c. To those interested, details can be found at: info-data-knowledge and Curriculum. They learn about 1000 hours in the first two years around KM and at the last year run a major research/project on one of the three disciplines. Of course if there are any further questions- you can address me.
I am writing a case study research on the program to be published next year, but my interest on simlar programs is not limited to this research. So if you hear about some such program in the future- posting will be appreciated, and if one is starting to push a KM/Data Analysis/Information program in his or her country and want to consult... do not hesitate and be in touch.
Moria


Re: Teaching knowledge management as a discipline in schools #schools

Tim Powell
 

I’m sure that all of us here are troubled by the fact that our world is awash in tidal waves of misinformation, disinformation, malinformation, propaganda, “sponsored content,” and the like — often with catastrophic results.  Many of the solutions currently being proposed for this global “infodemic” are supply-side focused — like regulating and/or moderating social media. But I feel that in addition, and perhaps ultimately to greater effect, we need to focus on the demand side — the consumers/users of information.

 

Basic training in digital media and information literacy is urgently needed at all age/expertise levels.  With ongoing updates, as the situation morphs.  I work with senior organizational leaders and university graduate students on this — but it needs to begin much earlier than that.  I’d propose that even age 15 is too late, and that it should begin around the same time as “adult topics” like sex education — 12 or so (which is typically the seventh grade here in the US.)

 

There is some of this already happening here and in Europe, but I don’t have details.  And as I understand it, it’s neither systemic nor sustained.  Any insights those of you here can offer will be most appreciated.

 

tp


TIM WOOD POWELL 
| President, The Knowledge Agency® Author, The Value of Knowledge

New York City, USA | DIRECT/MOBILE +1.212.243.1200 | ZOOM 212-243-1200

SITE www.KnowledgeAgency.com | BLOG www.KnowledgeValueChain.com

 

 

From: <main@SIKM.groups.io> on behalf of Eli Miron <emiron@...>
Reply-To: "main@SIKM.groups.io" <main@SIKM.groups.io>
Date: Saturday, January 23, 2021 at 9:59 AM
To: "main@SIKM.groups.io" <main@SIKM.groups.io>
Subject: Re: [SIKM] Teaching knowledge management as a discipline in schools

 

Moria meant ages   15 - 18

 

From: main@SIKM.groups.io <main@SIKM.groups.io> On Behalf Of Stephen Bounds
Sent: Saturday, January 23, 2021 6:48 AM
To: main@SIKM.groups.io
Subject: Re: [SIKM] Teaching knowledge management as a discipline in schools

 

Hi Moria,

That's really interesting. Do you know if there is any publicly available information on the curriculum covered? (It's not a problem if it is not in English.)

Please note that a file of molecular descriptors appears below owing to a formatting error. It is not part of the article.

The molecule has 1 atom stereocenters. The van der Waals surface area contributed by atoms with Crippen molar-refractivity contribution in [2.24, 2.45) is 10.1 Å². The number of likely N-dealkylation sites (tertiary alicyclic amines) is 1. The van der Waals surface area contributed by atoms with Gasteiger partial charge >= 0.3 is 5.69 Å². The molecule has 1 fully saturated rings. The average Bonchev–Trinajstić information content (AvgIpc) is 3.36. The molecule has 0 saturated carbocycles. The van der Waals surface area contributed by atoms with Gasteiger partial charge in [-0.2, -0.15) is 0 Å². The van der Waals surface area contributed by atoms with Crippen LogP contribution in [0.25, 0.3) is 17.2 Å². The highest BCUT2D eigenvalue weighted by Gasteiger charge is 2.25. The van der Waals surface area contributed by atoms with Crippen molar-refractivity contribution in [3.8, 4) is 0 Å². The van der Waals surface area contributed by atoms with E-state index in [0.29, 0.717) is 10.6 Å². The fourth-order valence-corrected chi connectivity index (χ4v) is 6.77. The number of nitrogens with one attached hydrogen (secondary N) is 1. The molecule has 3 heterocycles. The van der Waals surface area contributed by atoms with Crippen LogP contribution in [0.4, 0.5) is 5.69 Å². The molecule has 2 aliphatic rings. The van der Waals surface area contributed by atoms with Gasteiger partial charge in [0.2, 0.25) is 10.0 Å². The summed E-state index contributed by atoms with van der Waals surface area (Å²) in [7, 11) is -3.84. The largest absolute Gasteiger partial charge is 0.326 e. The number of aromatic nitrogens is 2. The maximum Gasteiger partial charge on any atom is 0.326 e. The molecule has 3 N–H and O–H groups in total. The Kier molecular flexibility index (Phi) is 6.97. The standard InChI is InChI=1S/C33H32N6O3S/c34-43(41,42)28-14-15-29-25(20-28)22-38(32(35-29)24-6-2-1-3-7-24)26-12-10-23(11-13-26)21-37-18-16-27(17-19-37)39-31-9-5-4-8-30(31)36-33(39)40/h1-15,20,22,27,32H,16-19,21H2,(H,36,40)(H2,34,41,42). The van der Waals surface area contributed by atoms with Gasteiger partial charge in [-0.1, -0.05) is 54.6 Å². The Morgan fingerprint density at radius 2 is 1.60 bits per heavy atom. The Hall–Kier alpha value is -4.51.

Cheers,
Stephen.

====================================
Stephen Bounds
Executive, Information Management
Cordelta
E: stephen.bounds@...
M: 0401 829 096
====================================

On 22/01/2021 10:05 pm, Moria Levy wrote:

Hello all
In Israel we have a special program in highschools teaching data, information and knowledge studies, as an expertise (learning 3 years from ages 15-180.
I am curious to know if any other country/state has similar programs.
Thank you,
Moria 


Re: Teaching knowledge management as a discipline in schools #schools

Eli Miron
 

Moria meant ages   15 - 18

 

From: main@SIKM.groups.io <main@SIKM.groups.io> On Behalf Of Stephen Bounds
Sent: Saturday, January 23, 2021 6:48 AM
To: main@SIKM.groups.io
Subject: Re: [SIKM] Teaching knowledge management as a discipline in schools

 

Hi Moria,

That's really interesting. Do you know if there is any publicly available information on the curriculum covered? (It's not a problem if it is not in English.)

Cheers,
Stephen.

====================================
Stephen Bounds
Executive, Information Management
Cordelta
E: stephen.bounds@...
M: 0401 829 096
====================================

On 22/01/2021 10:05 pm, Moria Levy wrote:

Hello all
In Israel we have a special program in highschools teaching data, information and knowledge studies, as an expertise (learning 3 years from ages 15-180.
I am curious to know if any other country/state has similar programs.
Thank you,
Moria 


Re: Teaching knowledge management as a discipline in schools #schools

Ginetta Gueli
 

Hello Moria!
I do not think this is happening in Italy. You can find specific KM semesters in some university, for example at Roma 3 University there is a semester on KM, but it is part of the full study cycle in Business Administration. It is an optional semester not a mandatory one, by the way.
 
For your information, in Italy KM is not well known and finding a pure KM job is almost utopia.
 
All the best,
Ginetta

--
Ginetta Gueli
Information & Knowledge Manager | Project Manager


Re: Teaching knowledge management as a discipline in schools #schools

Stephen Bounds
 

Hi Moria,

That's really interesting. Do you know if there is any publicly available information on the curriculum covered? (It's not a problem if it is not in English.)

Cheers,
Stephen.

====================================
Stephen Bounds
Executive, Information Management
Cordelta
E: stephen.bounds@...
M: 0401 829 096
====================================
On 22/01/2021 10:05 pm, Moria Levy wrote:

Hello all